Thank you, thank you, thank you. Recent articles about macarons in the Wall Street Journal and the New York times had me wondering about these for a while. They made them sound very difficult to make, your directions make them look like something I could make. How many filled macarons does the recipe yield?It will make 20 to 22 filled cookies. Mary @ KAF

  3. Heather

    I’ve always been afraid to make macarons because they seem too difficult. Thanks for the step-by-step instructions – I’m ready to try them now!

  4. Wei Wei

    Oh GOSH. Thank you, THANK YOU! I’ve been looking for a good macaron tutorial for a while now, and its awesome to see one coming from one of my favorite baking blogs. By the way: have you ever seen people using 24- or 48-hour aged egg whites instead? Apparently it helps with feet development.

    Wei Wei

  5. Lenore

    They look yummy! just wondering…are they messy to eat? so many times, the filling squishes out the sides at the first bite. I’ll be making them as soon as the temp drops here in NC – too hot for the oven.,br /> It depends somewhat on how thick the filling is and how much you put in. Mary@ KAF

  6. michellemabell

    Once again, thank you for such an in depth of ‘how to’ with pictures…How can I go wrong!!! You make baking and trying something new fun because I feel like I am right in your kitchen knowing what to expect or what I am doing wrong when it or if it goes wrong!

    Now are these anything like those delicious almond horn things (horseshoe shaped to die for taste) you used to sell in your bakery???

    Is adding the syrup to the egg whites anything like making marshmallows in trying to get it to come together? Just wondering if that is what I should be expecting?

    Michelle These aren’t anything like the almond horns we sell in our bakery. Totally different “animal”. The technique could be described as similar to making marshmallows, with the sugar syrup going in slowly and the beating. Mary@KAF

  7. Berta

    I fell in love with macaroons after having Pierre Herme’s in Paris – but I can’t fly to Paris every time I want one, nor do I want to pay fancy bakery prices for them. Thanks for such a detailed how-to!

  8. Zorra

    Mmmmm… These have made it to hinterland of Columbus, Ohio–at somewhat more affordable prices. (One local boutique bakery shows some amazing colors and flavors at
    Thanks for making an otherwise intimidating recipe look doable. Could you add espresso powder to the batter for coffee flavor?
    Any chance the unfilled macarons might freeze well?I think espresso powder would work very well for coffee flavor. These can be frozen before filling, but it is very important to thaw them completley to room temperature in the wrappings to prevent condensation, which would cause them to melt. Have fun with them. Mary@KAF

  9. sarah m.

    any suggestions on flavoring the meringue cookie part?


    p.s. thanks for posting this. These are on my baking ‘bucket list’ and so hopefully this will give me the omph to make them! Our customers have suggested some excellent flavors. Have fun with it. Mary@ KAF


    WOW! At last I’m able to make these ! I fell in love with the macarons ever since I ate them in Vienna and Paris. There they make them in 8 different pastel colors with the corresponding fillings: pistaccio, raspberry, chocolate, apricot, Nutella, blueberry, lemon and walnut. Until now, I was unable to buy the almond flour, and just got to make regular merengues… Thank you KIng Arthur Flour!

  11. Sue Francus

    You are not kidding about the prices of these little “cookies” (don’t call them that in the French bakery…they will correct you…mac-a-rons!) They are tasty and beautifully colorful (blues, greens, yellows, pinks, purples, etc.) and VERY expensive at $1.75 each. But we were on vacation (St. Armonds Circle in Sarasota, FL) and there was a bakery called Le Macaron. And that’s just about all they had, that and gelati. They had macarons in the flavors of basil, blackberry, lime and latte and about 12 others. We tried the gingerbread, a chocolate and a latte. Yum. Thank you for providing the recipe, I cannot wait to try a batch…now I just need to decide on a flavor!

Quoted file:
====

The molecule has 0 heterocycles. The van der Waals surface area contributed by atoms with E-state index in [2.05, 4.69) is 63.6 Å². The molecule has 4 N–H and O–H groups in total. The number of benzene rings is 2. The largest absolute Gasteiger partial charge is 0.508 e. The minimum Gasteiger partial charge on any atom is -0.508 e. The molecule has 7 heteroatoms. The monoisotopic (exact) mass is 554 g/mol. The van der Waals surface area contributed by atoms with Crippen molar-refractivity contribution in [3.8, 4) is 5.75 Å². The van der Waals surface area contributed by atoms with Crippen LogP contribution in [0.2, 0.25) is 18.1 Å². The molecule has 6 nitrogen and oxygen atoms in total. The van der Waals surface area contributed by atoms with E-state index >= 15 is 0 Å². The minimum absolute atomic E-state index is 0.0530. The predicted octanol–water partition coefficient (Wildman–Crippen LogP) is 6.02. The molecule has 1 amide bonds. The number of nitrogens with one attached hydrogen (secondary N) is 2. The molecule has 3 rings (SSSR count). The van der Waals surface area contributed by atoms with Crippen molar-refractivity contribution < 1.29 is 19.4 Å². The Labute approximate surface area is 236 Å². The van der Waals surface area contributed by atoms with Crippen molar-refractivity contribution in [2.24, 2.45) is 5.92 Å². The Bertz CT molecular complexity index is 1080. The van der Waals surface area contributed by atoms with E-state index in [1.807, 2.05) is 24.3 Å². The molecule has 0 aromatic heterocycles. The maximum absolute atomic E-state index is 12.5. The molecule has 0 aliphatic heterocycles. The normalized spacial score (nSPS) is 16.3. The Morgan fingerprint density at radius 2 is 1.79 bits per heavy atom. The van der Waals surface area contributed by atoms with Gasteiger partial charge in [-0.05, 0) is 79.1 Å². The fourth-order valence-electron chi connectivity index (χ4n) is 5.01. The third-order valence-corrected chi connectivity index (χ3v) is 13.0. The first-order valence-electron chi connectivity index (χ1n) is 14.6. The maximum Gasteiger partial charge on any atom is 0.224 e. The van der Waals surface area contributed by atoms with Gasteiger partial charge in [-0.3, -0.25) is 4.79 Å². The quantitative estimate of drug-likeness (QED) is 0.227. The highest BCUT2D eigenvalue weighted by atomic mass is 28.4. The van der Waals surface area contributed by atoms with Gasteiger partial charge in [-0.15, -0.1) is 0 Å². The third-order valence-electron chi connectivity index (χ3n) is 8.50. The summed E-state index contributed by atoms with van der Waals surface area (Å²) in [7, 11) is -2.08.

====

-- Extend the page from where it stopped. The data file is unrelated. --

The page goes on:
12. Cyn

    Oh, thank you for experimenting with a macaron recipe! I’ve wanted to try making these, and as noted in your recipe link, the sugar syrup does make sense in terms of stabilizing the mixture. Sort of like making divinity, isn’t it?

    I also appreciate the note about not trying to make these cookies if you don’t have the proper equipment. I must confess to a wee bit of frustration when I read comments stating the recipe was a disaster…but then it turns out the cook substituted tons of ingredients, or didn’t have the equipment called for. Ummm…perhaps the original recipe would have worked to begin with? 😉 Thanks again!

  13. Audrey K

    Hi, these look lovely! Can the unfilled cookies be frozen after baking? Or will they turn mushy? It would be great if I could make them, freeze them, then thaw and fill before everyone comes over! They can be frozen, but thaw them completely in the wrappings, so that they don’t condensate and melt. Mary@ KAF

  14. Ricardo Neves gonzalez - Petrópolis, R.J. - BRAZIL

    One of the best French pastry treats. I was always looking for a good recipe on web, but never tried anyone. Now, with this amazing tutorial from KAF´s staff, i´m encouraged to give a try.
    I´m expecting to do my macaroons with Brazil Nuts, plus Açaí Jam at filling. I´m trying to use local foods when i test new recipes from worldwide!

  15. Jenifer Smith

    Lovely pictures!!! I’m going to be trying these at work this week, I work in pastries for a hotel. I wanted to let everyone know a tip when I made some last fall at work. I have a nut allergy so I tried replacing the almond flour with half ap flour and half rice flour. They came out great, now I can have my cake and my cookies too!! Happy macarons baking everyone.

  16. Nina

    Yay, I’ve been waiting for a while for you guys to try your hand at these.

    Hope the wait’s worth it, Nina! PJH

  17. Nina